Tuesday, April 23, 2024

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Ohio Court of Appeals: Continued Detention for Traffic Stop Was Unlawful

When an officer pulls-over a motorist for a traffic violation, the officer typically does not have a search warrant or arrest warrant.  However, a warrant is not necessary if the stop is based on one of the exceptions to the warrant requirement.  One exception is when an officer has probable cause to believe a driver committed a traffic violation.  But what if the officer’s belief regarding the traffic violation turns-out to be incorrect?  That situation was recently addressed in a case decided by an Ohio Court of Appeals.

Justification to Detain for a Traffic Violation
The case is State v. Kancler.  Kancler was pulled-over by a police officer because the officer observed that one of Kancler’s headlights was not illuminated.  The officer told Kancler the reason for the stop, and Kancler expressed surprise.  The officer walked to the front of Kancler’s vehicle and observed one of the headlights was dull, but both were illuminated.  The officer’s body worn camera video showed both lights were illuminated.  The officer told Kancler he would receive a warning.

The officer then arranged for a canine sniff of Kancler’s vehicle.  A dog sniffed the exterior of Kancler’s vehicle and gave a positive alert for drugs.  The officer searched Kancler’s vehicle and found a bag which contained crack cocaine.  Kancler was prosecuted for Drug Possession.

Kancler filed a motion to suppress the evidence seized from his vehicle.  He claimed the officer did not have a justification to continue the traffic stop after the officer saw both headlights were illuminated.  The judge overruled the motion, and Kancler appealed to the Court of Appeals.

Justification for Continued Detention
The appellate court concluded the officer’s initial traffic stop was valid because the officer reasonably suspected a traffic violation occurred.  However, the court noted, the inquiry did not end there.  The Court further inquired whether an officer’s reasonable suspicion terminates when the officer recognizes the grounds for the traffic stop are no longer valid.

The appellate court cited State v. Chatton.  In that case, an officer stopped Chatton for failing to display a license plate.  As the officer approached the vehicle, the officer observed a temporary license plate directly below the rear window.  The Ohio Supreme Court held the officer no longer had a reasonable suspicion that the vehicle failed to display a license plate when the officer viewed the temporary plate.  Therefore, the officer had no continuing justification to request the motorist’s driver’s license or to detain him further.

The Court of Appeals reached the same conclusion in Kancler.  The Court stated, “Officer Davis’s reasonable suspicion and probable cause ceased upon his examination of the functioning headlight. At the time Officer Davis observed Kancler’s headlights were operating, the basis for the traffic stop was over.”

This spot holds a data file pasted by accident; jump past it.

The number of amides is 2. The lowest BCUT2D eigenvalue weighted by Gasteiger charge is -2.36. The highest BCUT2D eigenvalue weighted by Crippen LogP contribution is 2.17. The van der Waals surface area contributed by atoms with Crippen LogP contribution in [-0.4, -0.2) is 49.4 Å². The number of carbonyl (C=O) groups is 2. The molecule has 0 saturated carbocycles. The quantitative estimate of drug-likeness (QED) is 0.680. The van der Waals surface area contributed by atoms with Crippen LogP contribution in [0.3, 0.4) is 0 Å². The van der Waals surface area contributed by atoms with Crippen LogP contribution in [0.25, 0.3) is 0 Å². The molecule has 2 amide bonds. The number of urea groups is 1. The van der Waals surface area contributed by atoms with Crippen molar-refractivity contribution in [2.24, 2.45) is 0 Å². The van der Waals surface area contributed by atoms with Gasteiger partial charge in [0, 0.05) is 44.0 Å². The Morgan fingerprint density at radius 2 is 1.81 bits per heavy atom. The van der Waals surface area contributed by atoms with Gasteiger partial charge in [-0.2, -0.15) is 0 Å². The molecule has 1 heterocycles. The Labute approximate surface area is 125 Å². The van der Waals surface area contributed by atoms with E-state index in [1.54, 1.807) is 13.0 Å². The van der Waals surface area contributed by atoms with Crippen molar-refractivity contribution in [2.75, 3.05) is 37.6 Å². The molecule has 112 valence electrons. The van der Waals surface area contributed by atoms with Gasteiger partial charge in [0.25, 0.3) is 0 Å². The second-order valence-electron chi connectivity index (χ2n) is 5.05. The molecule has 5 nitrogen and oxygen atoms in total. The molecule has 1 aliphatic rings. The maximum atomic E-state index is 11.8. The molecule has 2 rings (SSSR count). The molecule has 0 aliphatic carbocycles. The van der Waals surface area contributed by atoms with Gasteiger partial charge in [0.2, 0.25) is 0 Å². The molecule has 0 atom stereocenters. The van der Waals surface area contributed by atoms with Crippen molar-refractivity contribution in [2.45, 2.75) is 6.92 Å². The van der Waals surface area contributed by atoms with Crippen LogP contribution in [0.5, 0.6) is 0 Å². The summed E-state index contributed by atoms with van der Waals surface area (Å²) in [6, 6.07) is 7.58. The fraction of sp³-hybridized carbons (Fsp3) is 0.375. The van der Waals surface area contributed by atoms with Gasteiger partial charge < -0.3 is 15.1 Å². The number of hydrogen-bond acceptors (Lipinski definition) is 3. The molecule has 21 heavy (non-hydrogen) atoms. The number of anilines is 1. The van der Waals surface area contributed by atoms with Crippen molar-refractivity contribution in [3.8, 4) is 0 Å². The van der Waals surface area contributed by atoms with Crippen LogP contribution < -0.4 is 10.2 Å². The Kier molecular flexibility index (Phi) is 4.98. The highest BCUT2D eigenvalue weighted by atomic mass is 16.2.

This Decision is Applicable to DUI/OVI Cases
In DUI cases (called ‘OVI’ in Ohio), an officer’s investigation usually begins with a traffic stop.  Many of those traffic stops are based on minor traffic violations.  If the officer then observes signs the driver may be under the influence the officer administers field sobriety tests and requests a breath, blood, or urine test.  However, if the officer’s justification for the initial traffic stop turns-out to be mistaken, the detention of the motorist to perform testing is unlawful.  If the detention is unlawful, all evidence obtained after the detention is inadmissible in court, including the field sobriety tests and breath/blood/urine test.

About the Author:  Shawn Dominy is a leading OVI lawyer in Ohio and the founder of the Dominy Law Firm in Columbus, Ohio.  He can be reached through his law firm’s website:  Dominy Law Firm.

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Shawn Dominy

Shawn Dominy

Shawn Dominy is a DUI/OVI lawyer in Columbus, Ohio. He is the former President of the Ohio Association of Criminal Defense Lawyers, the state delegate to the National College for DUI Defense and a long-time member of the National Association for Criminal Defense Lawyers. Shawn Dominy authored the books 'Ohio DUI/OVI Guide', 'Ohio Vehicular Homicide Guide', and 'Ohio Vehicular Assault Guide' (Rivers Edge Publishing) and wrote a chapter in the book 'Defending Vehicular Homicide Cases' (Aspatore Publishing, 2012). He has several other published articles, and he speaks regularly at seminars teaching other lawyers about DUI/OVI. Shawn was named by SuperLawyers® as one of the top 50 lawyers in Columbus, Ohio, and he is listed as one of the 'Best Lawyers in America'® for DUI Defense. Shawn is a lifelong resident of central Ohio: he graduated from Olentangy High School and earned his bachelor’s degree and juris doctor from The Ohio State University. His office is in Columbus, and he lives in Powell with his wife and daughter. He serves with local community organizations, volunteers regularly at his church, and plays regularly with his German Shepherd. For more information, Shawn’s website is www.dominylaw.com, his blog is www.columbusoviattorneyblog.com,

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